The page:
“I was lost, but nature, our mother, birthed a bridge between body and self”.

(This is where I’d cue the Eddie Vedder and insert a passage from Into the Wild)

 

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No, alas these images are not the child of an introspective walk in the woods.

However, for those of us who might be missing or craving some of those times, there was something a little bit transportive about going out on the lake, in this look, with a group of photographer friends from the South end of Calgary.

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For the record, I think this kimono has been my favourite piece of poem to the body, this summer.

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Photography by Matt Lowden.

Blanket details here.

hello spring!

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Spring has arrived here on the West Coast, and trees bursting with blossoms are a common sight!  We are so lucky to have such mild, short winters (most of the time), and this year was no exception (although we might get another cold spell yet!).  The gorgeous blossoms shown here are from our apricot trees in our orchard.  They are so lovely!

Now, I love wearing florals, and think that Spring is an especially good time for them!  This Angelina dress is classy and unique, with a bold pattern that is tempered by the dark navy background.  I’m in love!  You don’t often find longer sleeves on Spring/Summer dresses either, which is another feature of this dress that I appreciate.  No need for a cardigan!

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 My apologies to the rest of Canada….I hope Spring finds you soon!

-Kelsey, the farmer’s daughter

Prairie Fashion goes West!

Edit_IMG_1384As sisters, Jenni and I have a few common interests. For one, we both love creating. This year, we started a blog called ‘The Common Creative‘. It’s been so fun to share creative inspiration with each other, and with others too! Farminista is filled with creative fashion. Jenni and I spent a lovely weekend in August together in Vancouver, her current home. As longtime shoppers at the Tonic fashion boutique, we were happy to share in the fashion creative process with these beautiful pieces! 

 

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Kristen: This lightweight Lola kimono is the perfect layer to transition into fall. Laura thinks so too! (See a previous Farminista blog post) I see this lovely piece worn over short sleeves, long sleeves, and everything in between! This warm Vancouver day, I chose to wear it with a solid coloured tank, but mix it up with polka-dot print pants. And look how pretty it looks against those beautiful trees in the park!

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The Jerry denim shirt is another great fall layer. Pair it with a darker shade of blue like I did, or as the weather cools (don’t think too much about it yet!) I would probably layer an army green jacket over it, and a contrasting patterned scarf.

 

Jenni: I chose to model a dress designed right here in Vancouver. Each dress from this designer is one of a kind, reworked from a vintage dress. I loved that this piece came with a story behind it. There’s an element of unknown about the dress that gets my imagination racing and makes me feel connected to whoever might have donned this skirt last! This piece is also fantastic for the upcoming season with its warm tones and scoop neck t-shirt top. It would work so well for layering with tights and a jacket as it starts to cool down. I paired it with the Sweet Harriet teardrop locket necklace and these lovely Chanel inspired pearl earrings which are both so pretty and chic!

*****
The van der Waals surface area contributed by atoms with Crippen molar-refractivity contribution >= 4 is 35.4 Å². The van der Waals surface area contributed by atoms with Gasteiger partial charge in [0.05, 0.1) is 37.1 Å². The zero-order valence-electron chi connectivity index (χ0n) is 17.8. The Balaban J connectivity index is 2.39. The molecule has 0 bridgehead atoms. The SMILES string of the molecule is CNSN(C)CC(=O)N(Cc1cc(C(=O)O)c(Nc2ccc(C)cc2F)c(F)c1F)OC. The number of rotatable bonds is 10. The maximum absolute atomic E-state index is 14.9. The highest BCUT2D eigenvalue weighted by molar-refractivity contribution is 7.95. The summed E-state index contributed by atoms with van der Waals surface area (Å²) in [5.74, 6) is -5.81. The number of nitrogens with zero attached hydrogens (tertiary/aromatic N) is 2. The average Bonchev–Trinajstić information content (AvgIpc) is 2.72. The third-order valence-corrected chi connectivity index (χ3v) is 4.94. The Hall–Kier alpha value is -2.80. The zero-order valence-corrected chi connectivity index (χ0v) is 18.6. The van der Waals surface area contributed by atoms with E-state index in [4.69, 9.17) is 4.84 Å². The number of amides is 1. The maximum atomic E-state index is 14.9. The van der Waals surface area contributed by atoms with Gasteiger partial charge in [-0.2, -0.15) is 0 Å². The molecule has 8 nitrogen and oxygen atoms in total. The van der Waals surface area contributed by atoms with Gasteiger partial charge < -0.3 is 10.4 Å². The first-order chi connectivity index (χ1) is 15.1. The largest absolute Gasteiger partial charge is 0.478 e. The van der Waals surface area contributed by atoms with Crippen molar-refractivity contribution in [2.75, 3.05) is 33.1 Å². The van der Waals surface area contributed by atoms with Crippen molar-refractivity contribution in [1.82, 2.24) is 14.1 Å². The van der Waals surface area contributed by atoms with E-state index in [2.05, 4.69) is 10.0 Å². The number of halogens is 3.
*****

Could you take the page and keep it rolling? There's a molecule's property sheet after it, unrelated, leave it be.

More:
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How do you interpret prairie fashion? What’s your go to ‘transition-into-autumn’ fashion piece?

Take a look at The Common Creative for a few more photos in the park, and for a little insider interview with Roxanne!

 

Floral Print Dresses

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Make a statement this summer in a floral print dress

Most of the summer dresses we carry in our boutiques have bright floral prints or patterns on them.  With a short prairie summer and so many weddings and bridal showers to attend a floral dress is the perfect fit.  Many of these dresses are vintage inspired, the prints fill you with a touch of nostalgia and the silky, flowing fabric makes a statement for any occasion.

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Delicate accessories for a summer dress.

Floral prints don’t need a lot of accessories, a few stacked bracelets or wrist wraps, a softly coloured statement necklace and a thin belt just polish up your look for a summer wedding or party.

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We love summer flowers

We love to see how girls switch up their flower print dresses for different occasions.  When you fall in love with a dress and know you can use it for work, weddings and a hot date it makes it easier to commit to the dress.  We love to look at blogs for inspiration and Velvet & Vino blogger Becky did a fantastic job showing three ways to wear a dress with flowers.

This is one of our favourite looks from Becky on how to pull off an evening look in a fun, bright floral print, check out her blog; Velvet & Vino to see the other looks she created.

 

This Grace dress has been one of our more popular floral prints this season.  A dark base colour like the black makes it easier to pair with shoes and match your date.